Lineup marks are made on the pattern and will be transferred to the sheet of aluminum.
These will correspond to two pins installed on the buck that will serve to lineup the aluminum material in the same place on the buck every time as the piece is being formed.
The pattern is complete and ready to be transferred to the sheet of aluminum. The triangular marks at the top represents where the paper was folded to conform to the buck and will be approximately the amount of shrinking to get the aluminum to do the same.
After tracing the pattern to the aluminum sheet, it’s cut out using a sheet metal nibbler. Notice that all the corresponding marks have been transferred to the aluminum, including the stretch pattern and locating pins. Two-inches extra material was included at the back side of the aluminum piece so as to have plenty of material leftover in the case of over shrinking any particular area.
Before any of the metalwork is begun, the aluminum pieces are annealed. A light coat of carbon is applied using a pure acetylene flame. A neutral flame is then applied to the surface and when all the soot is burned off…
…the aluminum piece is annealed and thus, much easier to work with.
To get that big compound curve at the front of the nose, it’s going to take a lot of shrinking. That’s a job for a Pullmax machine equipped with a set of thumbnail shrinking dies. The shrinking process happens in two steps. In the first step, the dies form a peak in the aluminum as it’s pushed through the dies from the edge towards the center, all the while the Pullmax is working the jaws of the dies up and down on the panel. This gathers the material and pulls it upward as you can see here.
This next step is where the material is actually shrunk. Walked back through the jaws in the opposite direction, the jaws hold the peak in place while simultaneously forcing the material into itself, ultimately shrinking it in the process.
After some time on the Pullmax, the panel is starting to take shape. While the Pullmax offers a lot of control in terms of how fast or slow it gets the job done, it’s still important to periodically check the work piece against the buck. This is when those locating pins installed on the buck come into play.
While the shrinking process is doing a great job at shaping the outer edge, the inner area needed to be massaged using a tear-dropped plastic mallet.
The work piece is really starting to take shape, so it’s off to the planishing hammer where the rather rough work from the Pullmax and plastic mallet can be massaged.
After a few minutes on the planishing hammer, the work piece is starting to follow the silhouette of the buck much better and all the abrupt curves put into it by the Pullmax have been worked into a consistent compound curve.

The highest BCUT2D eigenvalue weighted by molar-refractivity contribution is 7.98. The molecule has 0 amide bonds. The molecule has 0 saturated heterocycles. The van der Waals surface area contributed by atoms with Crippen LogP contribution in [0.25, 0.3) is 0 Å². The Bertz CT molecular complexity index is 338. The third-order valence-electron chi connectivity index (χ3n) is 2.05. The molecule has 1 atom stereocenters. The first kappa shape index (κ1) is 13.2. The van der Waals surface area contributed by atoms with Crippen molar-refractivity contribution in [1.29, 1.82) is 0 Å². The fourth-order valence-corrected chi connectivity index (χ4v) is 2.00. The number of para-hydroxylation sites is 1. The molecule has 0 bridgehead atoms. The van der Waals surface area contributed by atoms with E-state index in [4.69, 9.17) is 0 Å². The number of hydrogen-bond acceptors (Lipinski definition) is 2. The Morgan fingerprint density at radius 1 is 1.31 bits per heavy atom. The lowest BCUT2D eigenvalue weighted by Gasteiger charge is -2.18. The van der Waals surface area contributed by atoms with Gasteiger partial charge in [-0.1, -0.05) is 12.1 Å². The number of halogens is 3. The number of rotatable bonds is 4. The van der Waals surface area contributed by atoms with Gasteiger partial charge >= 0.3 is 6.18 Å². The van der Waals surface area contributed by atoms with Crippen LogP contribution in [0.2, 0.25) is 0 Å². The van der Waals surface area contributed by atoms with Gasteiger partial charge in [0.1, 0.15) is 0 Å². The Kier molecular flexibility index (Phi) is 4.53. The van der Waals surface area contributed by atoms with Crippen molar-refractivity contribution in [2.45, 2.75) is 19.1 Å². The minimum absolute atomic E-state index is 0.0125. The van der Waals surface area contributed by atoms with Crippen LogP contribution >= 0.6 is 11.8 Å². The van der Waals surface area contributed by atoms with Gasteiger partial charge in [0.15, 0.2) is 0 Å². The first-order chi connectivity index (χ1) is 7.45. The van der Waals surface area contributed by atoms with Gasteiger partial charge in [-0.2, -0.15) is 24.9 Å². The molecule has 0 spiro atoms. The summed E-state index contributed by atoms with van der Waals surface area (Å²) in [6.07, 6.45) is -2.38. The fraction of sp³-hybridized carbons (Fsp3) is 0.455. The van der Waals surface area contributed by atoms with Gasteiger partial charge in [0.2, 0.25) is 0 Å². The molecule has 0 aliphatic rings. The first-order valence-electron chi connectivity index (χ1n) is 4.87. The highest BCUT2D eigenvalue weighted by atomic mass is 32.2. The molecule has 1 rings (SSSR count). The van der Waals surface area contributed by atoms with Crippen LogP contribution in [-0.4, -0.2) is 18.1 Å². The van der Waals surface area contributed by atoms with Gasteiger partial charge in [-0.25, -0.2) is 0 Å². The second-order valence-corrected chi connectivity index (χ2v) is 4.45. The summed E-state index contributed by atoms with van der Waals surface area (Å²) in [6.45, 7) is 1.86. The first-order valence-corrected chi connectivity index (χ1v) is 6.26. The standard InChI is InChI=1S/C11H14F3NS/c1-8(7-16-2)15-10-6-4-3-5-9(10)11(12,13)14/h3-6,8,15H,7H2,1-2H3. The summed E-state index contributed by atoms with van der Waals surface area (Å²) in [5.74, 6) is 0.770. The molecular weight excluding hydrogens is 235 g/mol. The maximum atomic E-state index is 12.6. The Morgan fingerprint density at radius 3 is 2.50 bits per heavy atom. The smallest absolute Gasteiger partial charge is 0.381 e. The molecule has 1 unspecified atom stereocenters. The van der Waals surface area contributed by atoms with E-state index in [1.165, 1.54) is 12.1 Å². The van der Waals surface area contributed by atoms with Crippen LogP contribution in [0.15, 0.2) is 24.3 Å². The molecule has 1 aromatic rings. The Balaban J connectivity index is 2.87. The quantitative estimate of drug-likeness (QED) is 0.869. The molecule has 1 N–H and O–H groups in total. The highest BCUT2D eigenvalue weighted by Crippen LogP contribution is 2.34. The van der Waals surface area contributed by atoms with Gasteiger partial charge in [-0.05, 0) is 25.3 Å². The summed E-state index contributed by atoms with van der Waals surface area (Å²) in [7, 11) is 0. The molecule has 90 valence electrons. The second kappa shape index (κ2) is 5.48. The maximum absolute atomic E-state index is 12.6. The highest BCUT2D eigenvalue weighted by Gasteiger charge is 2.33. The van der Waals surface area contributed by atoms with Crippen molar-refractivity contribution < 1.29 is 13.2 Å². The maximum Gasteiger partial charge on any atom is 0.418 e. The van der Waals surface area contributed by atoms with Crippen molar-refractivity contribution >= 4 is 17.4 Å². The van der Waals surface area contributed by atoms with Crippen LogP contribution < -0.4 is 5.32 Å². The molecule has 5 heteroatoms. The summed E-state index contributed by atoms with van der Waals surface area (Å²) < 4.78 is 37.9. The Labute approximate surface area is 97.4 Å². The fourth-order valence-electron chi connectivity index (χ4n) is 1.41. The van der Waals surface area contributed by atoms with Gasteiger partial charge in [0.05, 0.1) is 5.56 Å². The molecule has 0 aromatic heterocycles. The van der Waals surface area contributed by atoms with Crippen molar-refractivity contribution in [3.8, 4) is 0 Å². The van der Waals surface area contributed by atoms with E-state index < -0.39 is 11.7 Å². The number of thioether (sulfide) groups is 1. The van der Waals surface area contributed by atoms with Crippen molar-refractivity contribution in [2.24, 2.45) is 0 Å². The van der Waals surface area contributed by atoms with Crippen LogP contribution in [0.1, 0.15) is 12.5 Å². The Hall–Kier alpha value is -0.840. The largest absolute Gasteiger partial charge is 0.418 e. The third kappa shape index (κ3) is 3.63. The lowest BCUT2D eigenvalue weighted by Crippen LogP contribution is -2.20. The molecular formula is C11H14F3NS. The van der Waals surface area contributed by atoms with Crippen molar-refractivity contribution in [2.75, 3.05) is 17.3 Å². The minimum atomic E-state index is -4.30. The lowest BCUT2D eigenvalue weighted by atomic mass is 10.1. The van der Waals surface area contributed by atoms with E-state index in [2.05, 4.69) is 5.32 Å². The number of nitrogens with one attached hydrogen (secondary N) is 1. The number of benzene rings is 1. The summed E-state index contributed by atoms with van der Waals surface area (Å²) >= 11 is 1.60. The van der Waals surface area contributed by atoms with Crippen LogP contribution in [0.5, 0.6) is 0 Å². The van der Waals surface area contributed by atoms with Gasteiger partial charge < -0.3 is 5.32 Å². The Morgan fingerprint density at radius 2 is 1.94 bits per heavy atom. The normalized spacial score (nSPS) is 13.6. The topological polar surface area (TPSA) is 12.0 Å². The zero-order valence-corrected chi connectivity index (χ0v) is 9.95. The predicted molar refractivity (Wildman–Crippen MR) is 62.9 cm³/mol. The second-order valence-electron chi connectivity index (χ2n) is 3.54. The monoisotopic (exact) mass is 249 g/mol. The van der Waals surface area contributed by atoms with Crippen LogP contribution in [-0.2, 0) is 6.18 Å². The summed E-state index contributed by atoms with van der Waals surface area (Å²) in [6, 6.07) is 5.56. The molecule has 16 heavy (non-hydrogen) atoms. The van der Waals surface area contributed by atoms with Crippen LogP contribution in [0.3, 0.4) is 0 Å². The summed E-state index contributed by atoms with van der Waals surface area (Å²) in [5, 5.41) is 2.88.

The edge was still a little rough, so a hammer and dolly was used to get it nice and straight
It’s impossible to describe how much time was spent on the planishing hammer, but suffice to say that after every strike of a hammer, it was back in between the jaws of the planishing hammer to then work it smooth.
Once the work piece really started to take shape, it became apparent that a few spots on the buck needed to be massaged. As the metal began to form, it was noticed that the natural curve in the silhouette resulted in a high spot at the center of the buck. Sam knocked that high spot down and the entire work piece settled against the buck perfectly.

With the front side of the panel fitting against the buck pretty good, it was time to start fine tuning the bottom portion. The same process is used here, but on a smaller scale.
Sam used a flexible steel ruler and drug it along the surface of the work piece, effectively marring the surface and revealing any high and low spots in the process. Also notice the locating pins that ensure the work piece is placed in the same relation to the buck every time.
With the high spots revealed, a few light blows with a body hammer can coax them down. This process is commonly done with a file, effectively removing material in the process. By using the steel ruler method, no material was removed and the same outcome was reached.
The second half of the track nose was made in the same manner as the first, albeit quite a bit quicker since most of the forethought had already been figured out on the first piece. Here, you can see the two pieces clamped together on the buck, ready to be trimmed, mated, and installed.